In a time of panic, please don’t forget to be kind.
- Kamran Mofid
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This is the plea of a mother of a two-year-old son with cystic fibrosis, a chronic health condition that makes him particularly vulnerable to respiratory viruses.
'Some shelves are empty in supermarkets in Sydney after panic buying.'-Photo:news.sky.com
As coronavirus spreads, I am terrified that Australia's fear and greed could cost my son his life*
'Stockpiling essential supplies and ignoring quarantine advice can have deadly consequences for the most vulnerable among us.'
‘In a time of panic, please don’t forget to be kind.
Before you roll your eyes at this worthy statement, know it doesn’t come from a place of virtue. It comes from the mother of Harry, my two-year-old son with cystic fibrosis, a chronic health condition that makes him particularly vulnerable to respiratory viruses.
I write this from a place of deep anxiety, stemming from the familiarity I have with the smells of fear and tears accompanying an intensive care unit in a children’s hospital. A year ago, I watched as my son was sedated and put on oxygen because of complications arising from rhinovirus – the common cold – combined with two other respiratory viruses. I shudder to think what Covid-19 could do to his already compromised lungs.
But I am more worried about the human reaction to the virus in the weeks to come than I am about the actual virus. And the virus is terrifying. I predict we will witness, as we have already started to, the worst of humanity, including people fighting over toilet paper in a supermarket, people hoarding supplies meaning that others miss out, people going to work when they’re sick or letting their kids out of the house when they should be quarantined. Two weeks is a long time to spend at home to limit the spread of the virus, but I am urging people to please abide by the rules, because doing so will protect the vulnerable. Doing so will protect Harry.
Sally Killoran’s son Harry.-Photo: The Guardian
Because of Covid-19’s infancy, we are yet to fully understand how it will affect people with cystic fibrosis, or the many others with compromised immune systems. However, with the death toll rising it is obvious there is cause for serious concern. According to Centers for Disease Control data collated by John Hopkins University, the virus has claimed more than 3400 lives globally, with more than 100,000 cases reported. Reading about the acceleration of cases in Australia in the last week, including the evacuation of Epping Boys High, the words horse and bolted come to mind when talking about containment.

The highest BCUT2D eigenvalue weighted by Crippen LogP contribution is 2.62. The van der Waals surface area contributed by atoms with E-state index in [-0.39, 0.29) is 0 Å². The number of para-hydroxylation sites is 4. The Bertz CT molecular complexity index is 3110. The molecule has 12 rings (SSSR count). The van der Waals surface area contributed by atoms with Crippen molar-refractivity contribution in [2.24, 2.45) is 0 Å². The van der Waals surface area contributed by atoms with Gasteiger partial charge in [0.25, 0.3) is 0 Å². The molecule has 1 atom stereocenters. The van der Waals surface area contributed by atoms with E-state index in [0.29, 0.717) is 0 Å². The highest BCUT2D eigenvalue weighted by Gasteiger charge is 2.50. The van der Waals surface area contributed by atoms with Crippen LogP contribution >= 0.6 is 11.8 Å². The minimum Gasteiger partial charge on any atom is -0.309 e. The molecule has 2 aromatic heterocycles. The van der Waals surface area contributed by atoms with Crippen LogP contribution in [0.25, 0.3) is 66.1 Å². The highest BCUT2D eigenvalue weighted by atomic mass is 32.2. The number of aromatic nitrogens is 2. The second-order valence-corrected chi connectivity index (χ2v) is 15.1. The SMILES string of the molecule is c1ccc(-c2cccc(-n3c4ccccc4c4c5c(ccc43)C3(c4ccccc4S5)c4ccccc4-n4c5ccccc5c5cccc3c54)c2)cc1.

Which is why I am urging you to resist your fear-driven greedy impulses and please remain kind. As our leaders scramble to get ahead of the virus, and amidst media and celebrity-endorsed obfuscation around stockpiling goods, it’s up to us as a nation to control how we personally respond. I ask that you do this with compassion.
As the mother of Harry, I am begging you to think of the flow-on effect your actions have on the vulnerable. Reports of a man who ignored advice to self-quarantine in Hobart yesterday meant he made the inadvertent – but preventable – decision to put many people at risk, and this act may cause the vulnerable to pay the utmost price.
I am asking that on the day you waver over whether or not to send your child into public with flu-like symptoms (fever, sore throat, shortness of breath, cough) please think of Harry, whose life could be limited if this virus takes hold of his already fragile lungs. While this new strain of flu has only been seen to have mild symptoms in children, think of how your child could pass it on to their friend’s father who is fighting cancer, or another friend’s mother with a newborn at home, or a child who regularly visits their elderly grandparents in their nursing home. Think of your child’s friend whose baby sister has spinal muscular atrophy, think of the child in hospital fighting acute lymphoblastic leukaemia, or with another autoimmune disease that Covid-19 could decimate.